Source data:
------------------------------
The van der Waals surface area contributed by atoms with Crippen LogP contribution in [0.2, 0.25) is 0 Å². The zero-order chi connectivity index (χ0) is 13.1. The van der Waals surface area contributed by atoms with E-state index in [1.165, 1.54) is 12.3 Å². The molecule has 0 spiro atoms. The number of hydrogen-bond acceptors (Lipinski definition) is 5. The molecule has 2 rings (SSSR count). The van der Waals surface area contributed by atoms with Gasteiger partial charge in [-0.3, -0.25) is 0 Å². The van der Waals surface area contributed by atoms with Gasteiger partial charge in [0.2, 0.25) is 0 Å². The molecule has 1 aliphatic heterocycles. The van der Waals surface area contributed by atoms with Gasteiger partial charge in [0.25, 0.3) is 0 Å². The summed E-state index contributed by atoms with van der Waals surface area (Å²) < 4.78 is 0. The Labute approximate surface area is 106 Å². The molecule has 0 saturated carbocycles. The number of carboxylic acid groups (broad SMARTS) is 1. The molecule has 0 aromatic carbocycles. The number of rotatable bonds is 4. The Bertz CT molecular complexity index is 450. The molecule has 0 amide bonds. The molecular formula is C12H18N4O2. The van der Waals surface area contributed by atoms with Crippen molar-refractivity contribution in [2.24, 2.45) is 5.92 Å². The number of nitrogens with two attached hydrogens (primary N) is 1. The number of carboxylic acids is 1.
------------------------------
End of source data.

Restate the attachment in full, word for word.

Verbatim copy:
The van der Waals surface area contributed by atoms with Crippen LogP contribution in [0.2, 0.25) is 0 Å². The zero-order chi connectivity index (χ0) is 13.1. The van der Waals surface area contributed by atoms with E-state index in [1.165, 1.54) is 12.3 Å². The molecule has 0 spiro atoms. The number of hydrogen-bond acceptors (Lipinski definition) is 5. The molecule has 2 rings (SSSR count). The van der Waals surface area contributed by atoms with Gasteiger partial charge in [-0.3, -0.25) is 0 Å². The van der Waals surface area contributed by atoms with Gasteiger partial charge in [0.2, 0.25) is 0 Å². The molecule has 1 aliphatic heterocycles. The van der Waals surface area contributed by atoms with Gasteiger partial charge in [0.25, 0.3) is 0 Å². The summed E-state index contributed by atoms with van der Waals surface area (Å²) < 4.78 is 0. The Labute approximate surface area is 106 Å². The molecule has 0 saturated carbocycles. The number of carboxylic acid groups (broad SMARTS) is 1. The molecule has 0 aromatic carbocycles. The number of rotatable bonds is 4. The Bertz CT molecular complexity index is 450. The molecule has 0 amide bonds. The molecular formula is C12H18N4O2. The van der Waals surface area contributed by atoms with Crippen molar-refractivity contribution in [2.24, 2.45) is 5.92 Å². The number of nitrogens with two attached hydrogens (primary N) is 1. The number of carboxylic acids is 1.